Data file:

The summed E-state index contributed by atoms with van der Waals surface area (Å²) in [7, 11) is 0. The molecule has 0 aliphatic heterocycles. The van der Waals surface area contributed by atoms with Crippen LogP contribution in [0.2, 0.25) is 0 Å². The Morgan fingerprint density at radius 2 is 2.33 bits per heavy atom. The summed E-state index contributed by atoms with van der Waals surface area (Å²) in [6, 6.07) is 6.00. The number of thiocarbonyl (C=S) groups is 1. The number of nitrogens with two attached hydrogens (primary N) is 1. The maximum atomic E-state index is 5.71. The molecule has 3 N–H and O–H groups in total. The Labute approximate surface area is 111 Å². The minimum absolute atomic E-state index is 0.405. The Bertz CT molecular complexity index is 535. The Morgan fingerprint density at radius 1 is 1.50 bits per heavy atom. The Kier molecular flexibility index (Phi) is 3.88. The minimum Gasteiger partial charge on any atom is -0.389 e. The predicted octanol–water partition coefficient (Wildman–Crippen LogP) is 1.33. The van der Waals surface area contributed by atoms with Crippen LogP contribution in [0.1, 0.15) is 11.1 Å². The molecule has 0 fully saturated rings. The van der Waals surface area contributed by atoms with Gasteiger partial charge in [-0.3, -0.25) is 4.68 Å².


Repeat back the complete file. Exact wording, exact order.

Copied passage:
The summed E-state index contributed by atoms with van der Waals surface area (Å²) in [7, 11) is 0. The molecule has 0 aliphatic heterocycles. The van der Waals surface area contributed by atoms with Crippen LogP contribution in [0.2, 0.25) is 0 Å². The Morgan fingerprint density at radius 2 is 2.33 bits per heavy atom. The summed E-state index contributed by atoms with van der Waals surface area (Å²) in [6, 6.07) is 6.00. The number of thiocarbonyl (C=S) groups is 1. The number of nitrogens with two attached hydrogens (primary N) is 1. The maximum atomic E-state index is 5.71. The molecule has 3 N–H and O–H groups in total. The Labute approximate surface area is 111 Å². The minimum absolute atomic E-state index is 0.405. The Bertz CT molecular complexity index is 535. The Morgan fingerprint density at radius 1 is 1.50 bits per heavy atom. The Kier molecular flexibility index (Phi) is 3.88. The minimum Gasteiger partial charge on any atom is -0.389 e. The predicted octanol–water partition coefficient (Wildman–Crippen LogP) is 1.33. The van der Waals surface area contributed by atoms with Crippen LogP contribution in [0.1, 0.15) is 11.1 Å². The molecule has 0 fully saturated rings. The van der Waals surface area contributed by atoms with Gasteiger partial charge in [-0.3, -0.25) is 4.68 Å².